Nigel Godrich Talks From the Basement’s Return, Radiohead Webcasts, and More

By Noah Yoo

Maida Vale itself is very important. The upstairs used to house the BBC Radiophonic Workshop, and the actual studio itself was where all the Peel Sessions were done. It’s just an amazing building. It was originally an ice rink and converted by the BBC when the BBC was very young, in the ’30s. All of these things feed into the legend, and, of course, that draws you to the place. When you walk in the room, you can cut the atmosphere with a knife.

Maida Vale is also very important to me, as I’ve been going there since I was a child. My dad was with the BBC, so I’d go with him on “bring your kid to work” days. I’ve known that place forever.

Ten years on, it’s safe to say that there are a lot of Radiohead fans who love The King of Limbs: From the Basement maybe even more than the original record. What was it like to see how those songs evolved from their recorded versions?

The live performance reflects the state of the art of any particular artist, in that it’s a timestamp of that moment. If you’ve seen Bob Dylan recently, I mean—I sat and watched him for five minutes and when a song finished, I realized, “Oh! That was ‘Tangled Up in Blue’!” Like, you cannot tell what he’s doing. And I say that with the greatest respect. People go down rabbit holes; things change, and for the better.

When I was a kid, we used to be able to go and buy all sorts of bootleg tapes and concerts. There’d be different versions of, like, your favorite Dead Kennedys song, and it’d be great. We tried to tap into that magic a little bit—like how we captured Fleet Foxes [in 2008] at the time when they were exploding and put a magnifying glass on them. We were lucky to catch them at that moment.

The King of Limbs is an interesting one, because it was a very conscious attempt to do something special: to record the album again, once it had been rehearsed and played live, to show it in a different light. Revisiting the From the Basement set, I love it. I love the way it looks and I’m proud of the way it sounds and the way they’re playing. It’s a very good example of the method working, for a record that was very mechanized and completely different. Because I worked with the band so closely, it also meant that it was very nice for me to be able to see the record through and then watch it become a thing that’s very real and alive.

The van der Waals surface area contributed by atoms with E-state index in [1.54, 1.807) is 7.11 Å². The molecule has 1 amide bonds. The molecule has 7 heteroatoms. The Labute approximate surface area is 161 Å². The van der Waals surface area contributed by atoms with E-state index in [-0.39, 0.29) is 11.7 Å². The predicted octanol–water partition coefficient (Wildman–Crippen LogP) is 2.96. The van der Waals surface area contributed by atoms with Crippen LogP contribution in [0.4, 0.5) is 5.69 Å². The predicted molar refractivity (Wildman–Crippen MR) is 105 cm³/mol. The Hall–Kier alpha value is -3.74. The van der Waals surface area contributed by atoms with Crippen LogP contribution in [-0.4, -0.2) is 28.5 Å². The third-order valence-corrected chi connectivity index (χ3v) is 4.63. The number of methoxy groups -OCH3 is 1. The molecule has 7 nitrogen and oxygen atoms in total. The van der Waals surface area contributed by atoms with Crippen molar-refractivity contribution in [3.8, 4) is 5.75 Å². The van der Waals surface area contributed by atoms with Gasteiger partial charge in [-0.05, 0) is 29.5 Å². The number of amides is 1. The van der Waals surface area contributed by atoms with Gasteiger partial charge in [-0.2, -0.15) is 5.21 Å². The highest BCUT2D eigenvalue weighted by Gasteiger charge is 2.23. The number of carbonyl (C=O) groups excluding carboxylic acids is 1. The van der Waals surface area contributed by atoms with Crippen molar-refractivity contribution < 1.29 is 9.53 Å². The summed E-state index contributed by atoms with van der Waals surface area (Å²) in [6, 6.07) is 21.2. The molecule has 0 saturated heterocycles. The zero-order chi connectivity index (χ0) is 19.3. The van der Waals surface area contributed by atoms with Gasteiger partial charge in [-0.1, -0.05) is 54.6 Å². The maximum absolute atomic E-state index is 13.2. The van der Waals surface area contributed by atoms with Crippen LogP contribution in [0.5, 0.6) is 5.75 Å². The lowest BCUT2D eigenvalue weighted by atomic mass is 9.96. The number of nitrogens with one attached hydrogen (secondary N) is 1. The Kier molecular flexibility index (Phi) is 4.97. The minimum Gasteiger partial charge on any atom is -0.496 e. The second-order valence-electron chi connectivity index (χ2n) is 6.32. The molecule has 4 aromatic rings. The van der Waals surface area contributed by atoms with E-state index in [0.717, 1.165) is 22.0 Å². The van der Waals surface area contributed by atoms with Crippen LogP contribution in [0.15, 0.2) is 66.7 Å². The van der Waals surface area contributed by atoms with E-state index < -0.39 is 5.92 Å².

Can you share any details about the new episodes? Are there any bands you really want to capture this go around?

It generally starts with friends, and then you think about things that would work really well in the format. I’m not 100 percent sure what more I’m allowed to say. When I was looking through all the footage last year, I was reminded how fun it was. It’s really the most fun you can have in a recording studio.

I can’t talk about it—it’s just not time yet.

That’s what [Thom] was after. Basically, the webcasts were done by me and 10 video cameras I bought off eBay. Some were the kind of cameras you used to use for TV news back in the 1980s. When we were doing In Rainbows, I was so bored and started setting up my own little sort of fantasy TV studio, and it was great because we could then film everything, and I have so much footage from that time. I think he wanted to sort of recreate that—but he paid hundreds of thousands of dollars to somebody to do the same thing I did for nothing, so ironically, it’s quite funny. But all will be revealed regarding the project.